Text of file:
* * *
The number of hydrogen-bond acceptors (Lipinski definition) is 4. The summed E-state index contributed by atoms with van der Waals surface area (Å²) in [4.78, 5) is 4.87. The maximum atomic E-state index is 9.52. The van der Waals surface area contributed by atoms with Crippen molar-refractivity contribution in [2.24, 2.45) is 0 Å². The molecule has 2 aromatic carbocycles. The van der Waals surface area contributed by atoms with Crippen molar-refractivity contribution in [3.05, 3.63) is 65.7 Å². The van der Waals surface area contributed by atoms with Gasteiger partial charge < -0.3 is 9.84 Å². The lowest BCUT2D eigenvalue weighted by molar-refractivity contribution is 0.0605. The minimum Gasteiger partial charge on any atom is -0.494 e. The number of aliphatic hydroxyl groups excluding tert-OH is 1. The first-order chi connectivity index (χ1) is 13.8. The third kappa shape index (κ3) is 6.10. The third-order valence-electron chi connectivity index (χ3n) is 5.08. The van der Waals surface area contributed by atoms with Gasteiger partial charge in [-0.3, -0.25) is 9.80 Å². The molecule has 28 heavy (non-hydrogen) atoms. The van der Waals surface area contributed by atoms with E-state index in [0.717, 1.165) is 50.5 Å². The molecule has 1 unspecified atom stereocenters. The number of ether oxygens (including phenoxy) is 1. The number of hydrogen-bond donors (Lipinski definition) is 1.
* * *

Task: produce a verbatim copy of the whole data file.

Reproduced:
The number of hydrogen-bond acceptors (Lipinski definition) is 4. The summed E-state index contributed by atoms with van der Waals surface area (Å²) in [4.78, 5) is 4.87. The maximum atomic E-state index is 9.52. The van der Waals surface area contributed by atoms with Crippen molar-refractivity contribution in [2.24, 2.45) is 0 Å². The molecule has 2 aromatic carbocycles. The van der Waals surface area contributed by atoms with Crippen molar-refractivity contribution in [3.05, 3.63) is 65.7 Å². The van der Waals surface area contributed by atoms with Gasteiger partial charge < -0.3 is 9.84 Å². The lowest BCUT2D eigenvalue weighted by molar-refractivity contribution is 0.0605. The minimum Gasteiger partial charge on any atom is -0.494 e. The number of aliphatic hydroxyl groups excluding tert-OH is 1. The first-order chi connectivity index (χ1) is 13.8. The third kappa shape index (κ3) is 6.10. The third-order valence-electron chi connectivity index (χ3n) is 5.08. The van der Waals surface area contributed by atoms with Gasteiger partial charge in [-0.3, -0.25) is 9.80 Å². The molecule has 28 heavy (non-hydrogen) atoms. The van der Waals surface area contributed by atoms with E-state index in [0.717, 1.165) is 50.5 Å². The molecule has 1 unspecified atom stereocenters. The number of ether oxygens (including phenoxy) is 1. The number of hydrogen-bond donors (Lipinski definition) is 1.